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3 ways to create a more gender-inclusive culture

In our post-pandemic landscape, gender equality has been left in a vulnerable position.

The Covid-19 pandemic disproportionally affected women’s employment globally: across Europe, women have experienced 1.8 times more job losses than men. In the U.S., women lost 5.4 million jobs during the recession – nearly one million more job losses than men. In March 2021, the percentage of women in or looking for work in the US was at 57.4% – the lowest it had been since December 1988. As companies worldwide work towards correcting this imbalance and getting their gender equality goals back on track, it's clear that inclusion in the workplace has never been so important.

Creating a more supportive and inclusive workplace for women begins with recognizing that the onus isn’t on them to alter their behaviors to achieve gender equality – it’s the institutions, systems and structures around them that need to change. Here are some powerful actions that every organization can take to promote gender inclusion and alleviate bias within their company culture.

Employ people analytics

HR decisions based on instinct and intuition alone rarely align with the reality of what your organization needs. This approach can leave your workforce susceptible to unconscious bias and discrimination. People analytics is the practice of gathering and using employee data to make smarter and more informed decisions – from who to hire, to who gets the most visible projects and facetime with clients. More than 70% of companies consider people analytics to be a high priority.

While there are many people analytics tools available on the market, platforms such as RWInsights, take a culture-focused approach and can help you create a more inclusive workplace environment. Using software to track gender bias at each stage of decision-making processes helps organizations identify issues and understand which programmes need to be implemented in order to address them.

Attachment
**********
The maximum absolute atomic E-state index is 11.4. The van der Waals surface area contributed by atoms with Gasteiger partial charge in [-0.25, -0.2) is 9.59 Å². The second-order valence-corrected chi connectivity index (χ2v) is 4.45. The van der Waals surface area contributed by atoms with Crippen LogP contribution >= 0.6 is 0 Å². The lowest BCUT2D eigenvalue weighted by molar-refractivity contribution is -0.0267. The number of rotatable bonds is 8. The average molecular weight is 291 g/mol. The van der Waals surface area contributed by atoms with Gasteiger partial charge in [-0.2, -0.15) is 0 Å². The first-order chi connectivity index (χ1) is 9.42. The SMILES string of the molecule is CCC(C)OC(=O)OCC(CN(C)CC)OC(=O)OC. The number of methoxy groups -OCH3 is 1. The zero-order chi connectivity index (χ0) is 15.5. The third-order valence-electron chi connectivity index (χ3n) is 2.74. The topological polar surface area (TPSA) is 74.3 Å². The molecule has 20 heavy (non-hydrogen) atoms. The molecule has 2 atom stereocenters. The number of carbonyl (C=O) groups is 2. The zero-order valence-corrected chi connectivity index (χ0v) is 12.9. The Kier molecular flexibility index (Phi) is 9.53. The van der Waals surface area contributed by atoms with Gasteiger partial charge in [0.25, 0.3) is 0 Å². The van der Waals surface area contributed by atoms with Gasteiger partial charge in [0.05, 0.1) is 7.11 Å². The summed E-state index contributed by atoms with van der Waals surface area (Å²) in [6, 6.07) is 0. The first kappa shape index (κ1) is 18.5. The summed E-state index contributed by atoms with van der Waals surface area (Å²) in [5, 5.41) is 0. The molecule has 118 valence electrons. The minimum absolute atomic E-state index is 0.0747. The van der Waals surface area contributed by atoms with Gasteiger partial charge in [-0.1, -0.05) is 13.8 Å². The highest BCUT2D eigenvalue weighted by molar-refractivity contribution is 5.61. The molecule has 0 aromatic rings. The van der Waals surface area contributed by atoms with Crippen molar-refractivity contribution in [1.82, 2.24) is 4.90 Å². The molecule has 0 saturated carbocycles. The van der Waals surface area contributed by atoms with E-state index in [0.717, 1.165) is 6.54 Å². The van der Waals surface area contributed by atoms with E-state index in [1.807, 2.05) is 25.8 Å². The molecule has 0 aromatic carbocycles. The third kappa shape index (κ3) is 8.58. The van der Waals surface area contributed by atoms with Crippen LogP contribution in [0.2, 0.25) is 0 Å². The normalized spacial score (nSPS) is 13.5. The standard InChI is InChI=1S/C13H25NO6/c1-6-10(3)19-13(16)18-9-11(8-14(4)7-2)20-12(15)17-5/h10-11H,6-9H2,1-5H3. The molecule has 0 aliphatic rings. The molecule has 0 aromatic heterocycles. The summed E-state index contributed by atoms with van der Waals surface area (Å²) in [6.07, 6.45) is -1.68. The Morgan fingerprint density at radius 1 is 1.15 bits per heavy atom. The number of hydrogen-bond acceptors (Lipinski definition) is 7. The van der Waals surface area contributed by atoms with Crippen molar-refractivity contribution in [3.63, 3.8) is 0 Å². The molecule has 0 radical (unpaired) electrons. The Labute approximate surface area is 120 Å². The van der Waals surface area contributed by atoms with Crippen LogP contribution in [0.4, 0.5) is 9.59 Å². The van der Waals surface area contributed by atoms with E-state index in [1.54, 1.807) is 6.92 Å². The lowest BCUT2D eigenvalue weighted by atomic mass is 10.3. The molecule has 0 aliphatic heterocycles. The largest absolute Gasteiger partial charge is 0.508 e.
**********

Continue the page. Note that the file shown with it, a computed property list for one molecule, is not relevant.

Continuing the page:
For example, a study by AIHR collected and examined tens of thousands of high-quality data points – included surveys, one-on-one employee-manager check-ins, and goalsetting tools – at five medium-sized U.S. and international companies. The results uncovered significant inequalities between the male and female employees: although they were equally as likely to meet goals, men were getting 25% more positive evaluations compared to women in the same position. Equipped with tangible data, people analytics puts HR teams in a better position to make meaningful change.

Review your processes

45% of women believe gender stereotypes embedded in the recruitment process are the biggest barrier to increasing the number of experienced female talent. One way companies can address this – along with many other forms of bias and discrimination – is by reviewing their hiring processes, including every stage and candidate touchpoint. Robert Walters’s award-winning Recruitment Inclusivity Audit analyzes the impact of recruitment processes through eight different Diversity & Inclusion lenses – including Gender, Ethnicity, Disability & Neurodiversity, LGBTQ+, Age, Socio-Economic, Faith, and Parental & Caregiving – across 12 stages of the candidate journey.